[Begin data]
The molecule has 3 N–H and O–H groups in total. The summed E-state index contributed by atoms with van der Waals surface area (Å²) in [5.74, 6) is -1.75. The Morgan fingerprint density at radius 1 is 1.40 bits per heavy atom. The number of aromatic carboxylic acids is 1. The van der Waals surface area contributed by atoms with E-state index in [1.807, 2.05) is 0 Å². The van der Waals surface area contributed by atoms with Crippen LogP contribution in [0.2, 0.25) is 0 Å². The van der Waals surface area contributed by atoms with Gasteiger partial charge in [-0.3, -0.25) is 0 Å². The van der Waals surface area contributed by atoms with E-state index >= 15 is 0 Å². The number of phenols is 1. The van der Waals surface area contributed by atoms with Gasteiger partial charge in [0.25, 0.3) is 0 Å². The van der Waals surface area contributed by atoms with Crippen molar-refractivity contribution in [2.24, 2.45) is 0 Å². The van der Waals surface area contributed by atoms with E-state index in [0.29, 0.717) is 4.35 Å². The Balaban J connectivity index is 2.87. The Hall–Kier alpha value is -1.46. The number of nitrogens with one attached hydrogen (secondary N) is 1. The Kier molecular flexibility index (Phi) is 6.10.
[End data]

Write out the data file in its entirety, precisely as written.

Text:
The molecule has 3 N–H and O–H groups in total. The summed E-state index contributed by atoms with van der Waals surface area (Å²) in [5.74, 6) is -1.75. The Morgan fingerprint density at radius 1 is 1.40 bits per heavy atom. The number of aromatic carboxylic acids is 1. The van der Waals surface area contributed by atoms with E-state index in [1.807, 2.05) is 0 Å². The van der Waals surface area contributed by atoms with Crippen LogP contribution in [0.2, 0.25) is 0 Å². The van der Waals surface area contributed by atoms with Gasteiger partial charge in [-0.3, -0.25) is 0 Å². The van der Waals surface area contributed by atoms with E-state index >= 15 is 0 Å². The number of phenols is 1. The van der Waals surface area contributed by atoms with Gasteiger partial charge in [0.25, 0.3) is 0 Å². The van der Waals surface area contributed by atoms with Crippen molar-refractivity contribution in [2.24, 2.45) is 0 Å². The van der Waals surface area contributed by atoms with E-state index in [0.29, 0.717) is 4.35 Å². The Balaban J connectivity index is 2.87. The Hall–Kier alpha value is -1.46. The number of nitrogens with one attached hydrogen (secondary N) is 1. The Kier molecular flexibility index (Phi) is 6.10.